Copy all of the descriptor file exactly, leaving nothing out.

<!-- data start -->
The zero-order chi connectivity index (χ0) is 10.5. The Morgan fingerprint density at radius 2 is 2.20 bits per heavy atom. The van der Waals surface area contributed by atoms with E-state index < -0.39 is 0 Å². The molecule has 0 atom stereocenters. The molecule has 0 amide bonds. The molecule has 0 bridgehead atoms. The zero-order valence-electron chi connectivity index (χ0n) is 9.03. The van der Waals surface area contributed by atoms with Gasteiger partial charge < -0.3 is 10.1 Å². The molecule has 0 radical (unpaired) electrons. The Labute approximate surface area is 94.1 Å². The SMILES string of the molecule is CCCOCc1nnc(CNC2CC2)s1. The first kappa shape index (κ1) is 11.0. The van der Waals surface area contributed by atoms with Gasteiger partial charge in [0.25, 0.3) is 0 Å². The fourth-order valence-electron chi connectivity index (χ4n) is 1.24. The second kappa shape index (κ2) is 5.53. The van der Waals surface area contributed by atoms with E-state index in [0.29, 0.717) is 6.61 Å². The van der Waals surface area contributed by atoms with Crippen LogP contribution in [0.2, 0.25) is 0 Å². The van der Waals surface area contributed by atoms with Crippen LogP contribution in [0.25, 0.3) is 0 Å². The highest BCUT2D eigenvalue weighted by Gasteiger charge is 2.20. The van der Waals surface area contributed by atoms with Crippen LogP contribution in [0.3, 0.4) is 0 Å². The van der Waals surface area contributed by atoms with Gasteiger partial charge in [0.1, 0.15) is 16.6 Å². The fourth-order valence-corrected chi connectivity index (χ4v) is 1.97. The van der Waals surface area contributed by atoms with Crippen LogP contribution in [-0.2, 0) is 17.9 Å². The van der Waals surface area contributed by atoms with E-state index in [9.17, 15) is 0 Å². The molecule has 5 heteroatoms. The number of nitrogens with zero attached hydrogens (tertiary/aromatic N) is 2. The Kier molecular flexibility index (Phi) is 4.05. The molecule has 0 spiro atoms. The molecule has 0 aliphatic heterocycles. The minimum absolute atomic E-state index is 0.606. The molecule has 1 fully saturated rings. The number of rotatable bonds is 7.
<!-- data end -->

The zero-order chi connectivity index (χ0) is 10.5. The Morgan fingerprint density at radius 2 is 2.20 bits per heavy atom. The van der Waals surface area contributed by atoms with E-state index < -0.39 is 0 Å². The molecule has 0 atom stereocenters. The molecule has 0 amide bonds. The molecule has 0 bridgehead atoms. The zero-order valence-electron chi connectivity index (χ0n) is 9.03. The van der Waals surface area contributed by atoms with Gasteiger partial charge < -0.3 is 10.1 Å². The molecule has 0 radical (unpaired) electrons. The Labute approximate surface area is 94.1 Å². The SMILES string of the molecule is CCCOCc1nnc(CNC2CC2)s1. The first kappa shape index (κ1) is 11.0. The van der Waals surface area contributed by atoms with Gasteiger partial charge in [0.25, 0.3) is 0 Å². The fourth-order valence-electron chi connectivity index (χ4n) is 1.24. The second kappa shape index (κ2) is 5.53. The van der Waals surface area contributed by atoms with E-state index in [0.29, 0.717) is 6.61 Å². The van der Waals surface area contributed by atoms with Crippen LogP contribution in [0.2, 0.25) is 0 Å². The van der Waals surface area contributed by atoms with Crippen LogP contribution in [0.25, 0.3) is 0 Å². The highest BCUT2D eigenvalue weighted by Gasteiger charge is 2.20. The van der Waals surface area contributed by atoms with Crippen LogP contribution in [0.3, 0.4) is 0 Å². The van der Waals surface area contributed by atoms with Gasteiger partial charge in [0.1, 0.15) is 16.6 Å². The fourth-order valence-corrected chi connectivity index (χ4v) is 1.97. The van der Waals surface area contributed by atoms with Crippen LogP contribution in [-0.2, 0) is 17.9 Å². The van der Waals surface area contributed by atoms with E-state index in [9.17, 15) is 0 Å². The molecule has 5 heteroatoms. The number of nitrogens with zero attached hydrogens (tertiary/aromatic N) is 2. The Kier molecular flexibility index (Phi) is 4.05. The molecule has 0 spiro atoms. The molecule has 0 aliphatic heterocycles. The minimum absolute atomic E-state index is 0.606. The molecule has 1 fully saturated rings. The number of rotatable bonds is 7.